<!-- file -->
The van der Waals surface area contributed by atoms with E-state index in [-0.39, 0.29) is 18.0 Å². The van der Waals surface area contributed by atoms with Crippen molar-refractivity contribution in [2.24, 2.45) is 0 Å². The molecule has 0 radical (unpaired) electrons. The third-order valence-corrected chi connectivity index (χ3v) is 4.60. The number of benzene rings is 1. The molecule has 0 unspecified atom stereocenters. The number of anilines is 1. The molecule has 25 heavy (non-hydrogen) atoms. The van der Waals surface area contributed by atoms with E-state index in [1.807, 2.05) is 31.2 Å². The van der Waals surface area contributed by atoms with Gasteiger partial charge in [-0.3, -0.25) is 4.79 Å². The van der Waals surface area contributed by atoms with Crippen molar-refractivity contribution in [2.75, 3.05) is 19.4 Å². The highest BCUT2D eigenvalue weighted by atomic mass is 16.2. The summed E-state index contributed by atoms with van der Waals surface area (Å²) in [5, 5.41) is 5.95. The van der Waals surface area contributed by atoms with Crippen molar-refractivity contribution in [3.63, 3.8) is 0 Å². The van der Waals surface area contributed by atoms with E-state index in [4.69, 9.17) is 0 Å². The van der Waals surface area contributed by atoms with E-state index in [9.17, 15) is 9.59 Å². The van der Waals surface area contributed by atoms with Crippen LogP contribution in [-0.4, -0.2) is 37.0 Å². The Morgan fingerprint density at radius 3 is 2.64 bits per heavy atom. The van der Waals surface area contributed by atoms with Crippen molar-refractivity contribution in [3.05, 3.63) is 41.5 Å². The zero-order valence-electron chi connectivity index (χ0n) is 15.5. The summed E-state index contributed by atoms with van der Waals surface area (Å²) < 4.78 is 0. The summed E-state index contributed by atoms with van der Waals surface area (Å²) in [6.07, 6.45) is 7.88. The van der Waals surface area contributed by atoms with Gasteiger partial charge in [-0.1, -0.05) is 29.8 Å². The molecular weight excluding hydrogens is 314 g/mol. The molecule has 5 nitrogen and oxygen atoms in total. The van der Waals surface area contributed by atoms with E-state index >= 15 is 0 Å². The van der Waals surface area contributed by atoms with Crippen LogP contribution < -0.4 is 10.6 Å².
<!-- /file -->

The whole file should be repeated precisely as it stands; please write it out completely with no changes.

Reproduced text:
The van der Waals surface area contributed by atoms with E-state index in [-0.39, 0.29) is 18.0 Å². The van der Waals surface area contributed by atoms with Crippen molar-refractivity contribution in [2.24, 2.45) is 0 Å². The molecule has 0 radical (unpaired) electrons. The third-order valence-corrected chi connectivity index (χ3v) is 4.60. The number of benzene rings is 1. The molecule has 0 unspecified atom stereocenters. The number of anilines is 1. The molecule has 25 heavy (non-hydrogen) atoms. The van der Waals surface area contributed by atoms with E-state index in [1.807, 2.05) is 31.2 Å². The van der Waals surface area contributed by atoms with Gasteiger partial charge in [-0.3, -0.25) is 4.79 Å². The van der Waals surface area contributed by atoms with Crippen molar-refractivity contribution in [2.75, 3.05) is 19.4 Å². The highest BCUT2D eigenvalue weighted by atomic mass is 16.2. The summed E-state index contributed by atoms with van der Waals surface area (Å²) in [5, 5.41) is 5.95. The van der Waals surface area contributed by atoms with Crippen molar-refractivity contribution in [3.63, 3.8) is 0 Å². The van der Waals surface area contributed by atoms with E-state index in [4.69, 9.17) is 0 Å². The van der Waals surface area contributed by atoms with E-state index in [9.17, 15) is 9.59 Å². The van der Waals surface area contributed by atoms with Crippen LogP contribution in [-0.4, -0.2) is 37.0 Å². The Morgan fingerprint density at radius 3 is 2.64 bits per heavy atom. The van der Waals surface area contributed by atoms with Crippen molar-refractivity contribution in [3.05, 3.63) is 41.5 Å². The zero-order valence-electron chi connectivity index (χ0n) is 15.5. The summed E-state index contributed by atoms with van der Waals surface area (Å²) < 4.78 is 0. The summed E-state index contributed by atoms with van der Waals surface area (Å²) in [6.07, 6.45) is 7.88. The van der Waals surface area contributed by atoms with Gasteiger partial charge in [-0.1, -0.05) is 29.8 Å². The molecular weight excluding hydrogens is 314 g/mol. The molecule has 5 nitrogen and oxygen atoms in total. The van der Waals surface area contributed by atoms with E-state index >= 15 is 0 Å². The van der Waals surface area contributed by atoms with Crippen LogP contribution < -0.4 is 10.6 Å².